So this is the third installation of Advice to the Graduating Resident. Again, many 3rd year residents will be graduating in just a few short months and taking on their first jobs as attending physicians. I was lucky enough to sit down with the amazing Victoria Brazil and pick her brain. She gave some valuable words of wisdom, which I will try and summarize in this post, but for the full advice, be sure to checkout the podcast. Read more →
Today, I gave a lecture on Hemophilia to our residents in San Antonio, TX. Now this was a core content lecture that I have actually never given before. As I was preparing the lecture I realized that this is a diagnosis that comes up frequently enough that it is important to know about, but also so infrequently that I always have to look up the factor replacement options and calculations. So instead of being our typical evidence based evaluation of literature, this post will serve as a reminder of the basics of hemophilia and what are the essential elements one needs to know to appropriately treat a patient with Hemophilia. Read more →
Background: Irrigation after incision and drainage (I&D) of an abscess in the ED is considered by some sources to be standard care but local practice varies considerably. There are no randomized controlled trials to date that look at the potential benefits of this procedure. Irrigation increases the time required for the procedure and increases pain experienced by the patient. Read more →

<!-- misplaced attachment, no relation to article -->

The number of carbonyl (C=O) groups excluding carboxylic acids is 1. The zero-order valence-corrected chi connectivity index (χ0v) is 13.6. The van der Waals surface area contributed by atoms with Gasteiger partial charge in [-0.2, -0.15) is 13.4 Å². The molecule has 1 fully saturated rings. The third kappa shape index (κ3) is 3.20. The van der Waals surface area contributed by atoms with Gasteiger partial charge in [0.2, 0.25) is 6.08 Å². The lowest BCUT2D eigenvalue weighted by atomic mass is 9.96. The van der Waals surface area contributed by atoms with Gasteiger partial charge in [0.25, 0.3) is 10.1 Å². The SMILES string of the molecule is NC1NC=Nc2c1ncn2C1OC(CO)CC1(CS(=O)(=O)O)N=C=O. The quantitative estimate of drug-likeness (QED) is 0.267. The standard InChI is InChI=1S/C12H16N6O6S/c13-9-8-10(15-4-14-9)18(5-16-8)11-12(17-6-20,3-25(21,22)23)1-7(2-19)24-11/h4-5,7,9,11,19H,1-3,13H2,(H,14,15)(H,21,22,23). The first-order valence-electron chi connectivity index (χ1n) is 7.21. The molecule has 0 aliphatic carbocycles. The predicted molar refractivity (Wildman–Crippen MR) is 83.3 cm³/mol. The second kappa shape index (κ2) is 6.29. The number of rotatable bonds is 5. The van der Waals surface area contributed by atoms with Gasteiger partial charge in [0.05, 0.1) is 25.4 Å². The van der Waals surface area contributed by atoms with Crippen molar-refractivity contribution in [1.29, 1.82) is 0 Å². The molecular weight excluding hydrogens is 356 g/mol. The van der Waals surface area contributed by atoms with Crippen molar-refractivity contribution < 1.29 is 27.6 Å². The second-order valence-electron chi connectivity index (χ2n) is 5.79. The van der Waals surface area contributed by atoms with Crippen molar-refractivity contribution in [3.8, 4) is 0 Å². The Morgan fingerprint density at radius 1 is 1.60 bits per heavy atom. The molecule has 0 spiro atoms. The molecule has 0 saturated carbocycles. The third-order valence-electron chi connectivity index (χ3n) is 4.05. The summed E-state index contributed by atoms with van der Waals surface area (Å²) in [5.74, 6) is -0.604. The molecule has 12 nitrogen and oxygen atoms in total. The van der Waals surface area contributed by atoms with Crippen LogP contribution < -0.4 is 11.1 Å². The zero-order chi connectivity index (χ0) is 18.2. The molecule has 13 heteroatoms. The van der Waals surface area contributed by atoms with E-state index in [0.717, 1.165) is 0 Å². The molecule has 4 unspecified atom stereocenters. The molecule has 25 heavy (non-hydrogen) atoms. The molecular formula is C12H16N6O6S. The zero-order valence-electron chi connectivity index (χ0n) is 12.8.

Background: Peripheral venous cannulation is the most frequently performed procedure in the Emergency Department (ED). The vast majority of patients admitted to the hospital will leave the ED with an intravenous catheter (IV). While these devices typically have a “life-span” of 72 hours from placement, they often fail prematurely as a result of infection, phlebitis, occlusion or dislodgement. IV dislodgement is a particular bane to emergency providers and nurses because it often occurs during the patient’s ED stay requiring repeated cannulation and the associated expenditure of time and resources not to mention the additional pain/discomfort to the patient. Inadequate fixation of the catheter is a likely cause of dislodgement but may also contribute to infection and phlebitis due to small movements leading to microtrauma to the vein.
Medical-grade skin glue (cyanoacrylate) has been demonstrated to reduce peripheral arterial line failure rate in prior studies but has not been extensively studied for peripheral IV securing. Read more →
Welcome back to the April 2016 edition of REBELCast. For this episode I was lucky enough to get Scott Weingart on the show to talk to us about all things Apneic Oxygenation (ApOx). ApOx is a concept that has been around for some time in the operating room literature, but only recently been gaining acceptance in the ED, especially after the publication of this concept by Scott and Richard Levitan in the Annals of Emergency Medicine in 2011 . Many nay sayers will argue that the OR studies were in controlled settings with elective surgical patients who were not in critical condition. The believers would argue that ApOx makes sense, its low cost, and low complexity. To date there has been no randomized controlled trials (RCTs) on ApOx in the ED. There has been one ICU Trial (i.e. The FELLOW Trial)  and an even more recent observational trial in the ED  that have been published on the topic of ApOx. So the question remains: Is Apneic Oxygenation Overhyped? Read more →